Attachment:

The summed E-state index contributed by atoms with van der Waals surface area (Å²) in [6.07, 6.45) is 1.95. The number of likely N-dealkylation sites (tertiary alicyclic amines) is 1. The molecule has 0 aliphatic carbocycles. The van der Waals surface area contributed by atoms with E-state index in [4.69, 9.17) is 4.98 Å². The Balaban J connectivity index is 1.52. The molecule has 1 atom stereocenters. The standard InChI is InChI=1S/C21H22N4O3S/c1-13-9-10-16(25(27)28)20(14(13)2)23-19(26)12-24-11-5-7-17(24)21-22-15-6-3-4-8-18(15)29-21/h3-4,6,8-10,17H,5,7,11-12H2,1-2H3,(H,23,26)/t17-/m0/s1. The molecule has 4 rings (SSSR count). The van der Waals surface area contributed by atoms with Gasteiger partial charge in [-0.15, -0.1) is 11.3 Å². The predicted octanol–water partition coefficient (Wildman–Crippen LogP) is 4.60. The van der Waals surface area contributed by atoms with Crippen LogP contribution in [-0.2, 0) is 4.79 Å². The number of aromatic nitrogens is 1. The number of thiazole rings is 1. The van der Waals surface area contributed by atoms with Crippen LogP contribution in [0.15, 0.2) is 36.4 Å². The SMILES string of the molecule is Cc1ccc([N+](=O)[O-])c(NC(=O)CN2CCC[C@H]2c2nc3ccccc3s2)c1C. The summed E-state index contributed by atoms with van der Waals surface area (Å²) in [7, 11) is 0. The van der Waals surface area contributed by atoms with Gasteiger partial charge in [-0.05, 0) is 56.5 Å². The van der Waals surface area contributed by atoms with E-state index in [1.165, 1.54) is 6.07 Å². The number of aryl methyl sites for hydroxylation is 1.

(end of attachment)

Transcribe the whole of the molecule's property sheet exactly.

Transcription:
The summed E-state index contributed by atoms with van der Waals surface area (Å²) in [6.07, 6.45) is 1.95. The number of likely N-dealkylation sites (tertiary alicyclic amines) is 1. The molecule has 0 aliphatic carbocycles. The van der Waals surface area contributed by atoms with E-state index in [4.69, 9.17) is 4.98 Å². The Balaban J connectivity index is 1.52. The molecule has 1 atom stereocenters. The standard InChI is InChI=1S/C21H22N4O3S/c1-13-9-10-16(25(27)28)20(14(13)2)23-19(26)12-24-11-5-7-17(24)21-22-15-6-3-4-8-18(15)29-21/h3-4,6,8-10,17H,5,7,11-12H2,1-2H3,(H,23,26)/t17-/m0/s1. The molecule has 4 rings (SSSR count). The van der Waals surface area contributed by atoms with Gasteiger partial charge in [-0.15, -0.1) is 11.3 Å². The predicted octanol–water partition coefficient (Wildman–Crippen LogP) is 4.60. The van der Waals surface area contributed by atoms with Crippen LogP contribution in [-0.2, 0) is 4.79 Å². The number of aromatic nitrogens is 1. The number of thiazole rings is 1. The van der Waals surface area contributed by atoms with Crippen LogP contribution in [0.15, 0.2) is 36.4 Å². The SMILES string of the molecule is Cc1ccc([N+](=O)[O-])c(NC(=O)CN2CCC[C@H]2c2nc3ccccc3s2)c1C. The summed E-state index contributed by atoms with van der Waals surface area (Å²) in [7, 11) is 0. The van der Waals surface area contributed by atoms with Gasteiger partial charge in [-0.05, 0) is 56.5 Å². The van der Waals surface area contributed by atoms with E-state index in [1.165, 1.54) is 6.07 Å². The number of aryl methyl sites for hydroxylation is 1.